|The MGA With An Attitude
LEAF SPRINGS, Spring Rate vs. Height -- RS-105A
In prior articles spring rate is usually ignored, because it doesn't change much with age or use of springs. Leaf springs (or any springs) may sag a little if left under load for decades of time. This sag is in the form of a permanent set where the spring will not return to original height when it is unloaded, but the modulus of elasticity (springiness of the metal) and spring rate doesn't change. If the leaf thickness would change, then the spring rate would change. Leaves might get thinner with long term frictional wear. Leaves might be thicker or thinner when you buy new springs. I believe the manufacturers get the leaf thickness right with new springs, but often get the curvature wrong (usually too tall). This article will be a discussion about spring rate and it's affect on ride height.
As previously noted, the leaf spring should end up flat when full laden, and there is a way to check this in real world conditions. Fill the fuel tank, put a generous amount of tools or other luggage in the boot, put two adult people in the seats, and then measure the leaf springs. A drive on hoist would be nice here, but a pair of wheel ramps, a floor jack and a flat floor will suffice. You can put the front wheels on ramps, then jack up the rear with jack under center of the differential to make the car approximately level. You could otherwise put the rear wheels on ramps, and jack under the center of the front suspension cross member to make the car approximately level. Either way results in fully loaded leaf springs. Then you can inspect and measure the leaf springs to see if they are very close to being flat.
For calculating the spring rate you need to carefully measure thickness of the leaves. This is easy with new springs. You might measure total thickness of the spring stack near the center, then divide by number of leafs to get the thickness of each leaf. But this is trickier with worn springs. Leaf springs wear in the area of physical contact between the leaves. For used springs you would need to disassemble them to measure leaf thickness in the area of leaf physical contact.
Now we can have some fun with numbers. The leaves should be 7/32" (0.219") thick. Spring strength and spring rate increase as the 4th power of leaf thickness. If the leaf is 0.010" too thick you get (0.229/0.219)^4=1.20
That's 20% higher spring rate, or 5/6 as much deflection with a given load. Rather than deflecting 3.6" with full load it will only deflect 3.0". Add that 0.6" difference to any excess free height to get excess height when loaded.
You might also try measuring spring rate more directly. Place spring upside down and carefully measure the unladen height. Then apply a heavy load and measure height again. Difference in load divided by difference in height is the spring rate. Spring rate should be 125 lb/in. Got any bar bell weights around? Put 250 lb on the the spring, and it should deflect 2". If you measure any different spring rate I would be delighted to know what you find.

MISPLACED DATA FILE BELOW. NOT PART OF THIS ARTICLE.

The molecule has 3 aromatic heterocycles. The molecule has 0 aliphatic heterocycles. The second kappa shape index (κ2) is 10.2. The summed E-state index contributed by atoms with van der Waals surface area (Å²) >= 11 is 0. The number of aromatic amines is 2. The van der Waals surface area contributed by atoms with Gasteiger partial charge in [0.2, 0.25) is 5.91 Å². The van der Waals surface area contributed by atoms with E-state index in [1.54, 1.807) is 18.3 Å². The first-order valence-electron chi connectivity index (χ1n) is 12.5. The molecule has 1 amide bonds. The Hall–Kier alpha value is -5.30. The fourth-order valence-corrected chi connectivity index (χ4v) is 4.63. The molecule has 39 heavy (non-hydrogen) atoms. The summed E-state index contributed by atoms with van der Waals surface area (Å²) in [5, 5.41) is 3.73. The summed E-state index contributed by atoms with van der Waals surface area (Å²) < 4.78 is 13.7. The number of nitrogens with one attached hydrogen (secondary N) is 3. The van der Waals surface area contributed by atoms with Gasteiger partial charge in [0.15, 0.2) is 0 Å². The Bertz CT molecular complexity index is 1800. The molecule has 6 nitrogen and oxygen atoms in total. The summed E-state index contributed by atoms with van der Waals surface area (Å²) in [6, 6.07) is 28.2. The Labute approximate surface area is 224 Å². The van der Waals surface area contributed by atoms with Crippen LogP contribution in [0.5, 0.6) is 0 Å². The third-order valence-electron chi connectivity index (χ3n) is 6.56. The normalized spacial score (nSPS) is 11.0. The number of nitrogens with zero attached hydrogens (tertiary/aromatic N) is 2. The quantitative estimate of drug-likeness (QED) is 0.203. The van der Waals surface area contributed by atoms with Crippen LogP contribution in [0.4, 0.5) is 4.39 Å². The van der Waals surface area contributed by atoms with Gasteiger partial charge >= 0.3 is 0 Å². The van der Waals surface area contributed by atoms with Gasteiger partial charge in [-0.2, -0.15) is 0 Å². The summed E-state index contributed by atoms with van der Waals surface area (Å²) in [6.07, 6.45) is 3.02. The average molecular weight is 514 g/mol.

As to assembling the rebound strap on a bare chassis (no car body present), this is a bit of a tickler. The frame will never sit low enough until it has the body installed, pretty much completely assembled. Without the body on the car you can't tell much about ride height except by measuring spring rate of the specific leaf spring, and doing the calculations. The only load on the spring is the rear half of the bare frame, shock absorber, shock link, rebound buffer, rebound strap. You don't count weight of the rear axle, because it sits on the floor below the spring (unsprung weight).
When the car is fully assembled and full laden, load should be 450 pounds on each leaf spring, and the spring should be flat. Curb weight is defined as no load and 2-gallons of fuel in the tank, with spare tire and the traveling tools on board. The load is two adult passengers, another 10 gallons of fuel (full tank), and maybe 50 pounds of luggage in the boot. Since fuel and luggage is aft of the rear axle, multiply by 1.25x. Passengers sit about 2/3 back between front and rear axle, so multiply by 0.67x. (200x2x0.67)+(10x6.5x1.25)=348 lb added to the rear axle, or 174 lb added to each rear spring. 174/125=1.4" deflection due to the load. Original free camber is 3.6", so deflection at curb weight should be 3.6-1.4 - 2.2". It stands to reason that curb weight should be about 2.2x125=275 pounds per leaf spring.
Suppose you are working with a bare frame chassis, rear axle and springs in place but no engine, gearbox, body or fuel tank. Then you need to add about 500 pounds load to the rear suspension, or about 400 pounds load on the frame rear cross member, to get it loaded to the equivalent of "curb weight". When you do that you should be able to install the rebound straps with a little slack.